The most affecting and mysterious Turbine Hall commission at Tate Modern in a long time, Cecilia Vicuña’s Brain Forest Quipu is a moving lament to a disappearing world, the loss of an ancient language and to the destruction of communities, their ways of life and cultures.
Two large sculptures hang from the roof, falling the entire height of the space, one to the foot of the angled ramp, the other on the far side of the bridge that bisects the space. Pale agglomerations of fraying raw wool, knotted rope and twine, delicate woven netting and suspended braided material sag and fall, sweeping the floor and swaying in the air currents. There are rope-ladders strung with bleached driftwood and bones, tangles and loose coils ravelling and unravelling on the concrete beneath our feet, knitted mesh above our heads and grouped balls of rope dangling in mid-air.
There are so many details in this pair of structures, with their knitted and knotted intervals, their larger raddled sweeps and tiny details – pebble-sized pieces of eroded glass, lamb bones and bits of oyster shell, the remains of long-ago dinners tossed in the River Thames – that you can feel you’ll never get to the end of them. Vicuña acknowledges the delight of looking, of finding and refinding. Many of these mudlarked fragments have been collected by collaborators from London’s Latinx communities. Dangling from twine, like rain arrested in mid-air, these small objects have an almost miraculous quality, as if rescued from the silt of past lives and caught in the turbulence of the present.
Born in Chile, the 74-year-old Santiago and New York-based artist and poet (she has published more than 20 books) studied at the UCL Slade School of Fine Art in London in the early 1970s. After the CIA-supported military coup d’état in Chile in 1973 she stayed in exile, first in London, then in Colombia and Venezuela. In 2009 Vicuña co-edited the highly regarded The Oxford Book of Latin American Poetry. As an artist she is best known for her anti-monumental precarios (precarious), made from found materials. Her work for the Hyundai commission at Tate Modern takes its form from the “quipu”, an ancient measuring, recording and communication system of knotted textile cords used by the Quechua people of the Andes for thousands of years until the Spanish conquest in the 16th century. Vicuña has been adapting the forms of this lost material language in her poetry and art for much of her career.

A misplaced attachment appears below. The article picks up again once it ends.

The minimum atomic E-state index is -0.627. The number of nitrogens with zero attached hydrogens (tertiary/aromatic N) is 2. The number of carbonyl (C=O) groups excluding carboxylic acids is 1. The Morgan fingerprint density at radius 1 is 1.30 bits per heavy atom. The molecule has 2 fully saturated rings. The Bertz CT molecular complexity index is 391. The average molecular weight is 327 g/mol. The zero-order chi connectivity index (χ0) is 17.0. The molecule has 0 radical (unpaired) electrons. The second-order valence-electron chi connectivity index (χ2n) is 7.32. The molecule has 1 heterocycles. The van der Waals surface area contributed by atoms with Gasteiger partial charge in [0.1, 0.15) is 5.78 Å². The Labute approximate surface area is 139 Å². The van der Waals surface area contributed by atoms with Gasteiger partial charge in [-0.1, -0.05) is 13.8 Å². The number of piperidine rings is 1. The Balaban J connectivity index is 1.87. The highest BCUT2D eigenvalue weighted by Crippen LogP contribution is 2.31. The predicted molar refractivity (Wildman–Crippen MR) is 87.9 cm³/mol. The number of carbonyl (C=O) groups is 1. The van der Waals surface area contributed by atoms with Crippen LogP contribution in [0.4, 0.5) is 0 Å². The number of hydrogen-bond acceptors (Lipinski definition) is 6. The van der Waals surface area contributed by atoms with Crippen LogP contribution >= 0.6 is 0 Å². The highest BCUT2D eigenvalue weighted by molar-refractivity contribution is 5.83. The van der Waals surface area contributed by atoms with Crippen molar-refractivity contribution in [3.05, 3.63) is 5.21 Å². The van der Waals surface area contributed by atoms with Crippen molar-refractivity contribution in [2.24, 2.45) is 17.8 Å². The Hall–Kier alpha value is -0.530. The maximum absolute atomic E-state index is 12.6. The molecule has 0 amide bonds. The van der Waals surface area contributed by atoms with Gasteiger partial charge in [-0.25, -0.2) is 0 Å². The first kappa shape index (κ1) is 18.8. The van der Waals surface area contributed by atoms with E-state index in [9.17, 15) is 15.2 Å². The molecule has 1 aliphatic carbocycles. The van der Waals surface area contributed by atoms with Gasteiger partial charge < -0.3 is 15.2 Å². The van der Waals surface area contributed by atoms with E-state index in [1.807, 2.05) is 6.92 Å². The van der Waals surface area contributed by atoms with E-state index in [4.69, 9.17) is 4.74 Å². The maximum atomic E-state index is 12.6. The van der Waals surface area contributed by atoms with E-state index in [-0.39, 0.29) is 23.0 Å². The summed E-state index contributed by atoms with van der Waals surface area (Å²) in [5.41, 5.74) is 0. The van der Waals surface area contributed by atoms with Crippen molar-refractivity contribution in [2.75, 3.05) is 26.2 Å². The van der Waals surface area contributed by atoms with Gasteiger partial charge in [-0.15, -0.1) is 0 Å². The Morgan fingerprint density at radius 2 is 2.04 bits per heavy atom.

As much as it is a pair of knotted, woven and braided sculptures, whose presence has the pallor of dead things, bleached vegetation, remnants and last traces, Brain Forest Quipu is an elegy to lost language and wilful destruction. Braided into these sculptures are the sound of birdsong and tumbling water, the accompanying noise of insects, plaintive folk song and the artist’s own voice. We hear string ensembles, guitars and choirs, field recordings and distant, defiant cries. Sometimes the sound feels concentrated in a single place, then another, rising and falling first here, then there. It drifts under the Turbine Hall bridge and weaves among the sculptures themselves, relayed by hidden speakers.
There are passages of keening silence, a chorus of the human and animal, insect hiss and a stumbling marching band. This constant call and response keeps us moving, too. The Turbine Hall is a noisy place, but Vicuña and composer Ricardo Gallo have orchestrated the volume of the space as much as the sculptures themselves. The sound collapses past and present, the human and natural worlds. You feel them shearing. Much more than a background or a soundtrack, the sound brings her sculptures to life, but with a threnody of destruction, loss and the passing of the natural world. As much as they are visually engaging, tactile and rather beautiful, these heartbreaking sculptures also recall dead vines and shedding bark, desiccated gourds and human detritus. I thought of majestic and miserable shrouds swaying in a dry wind.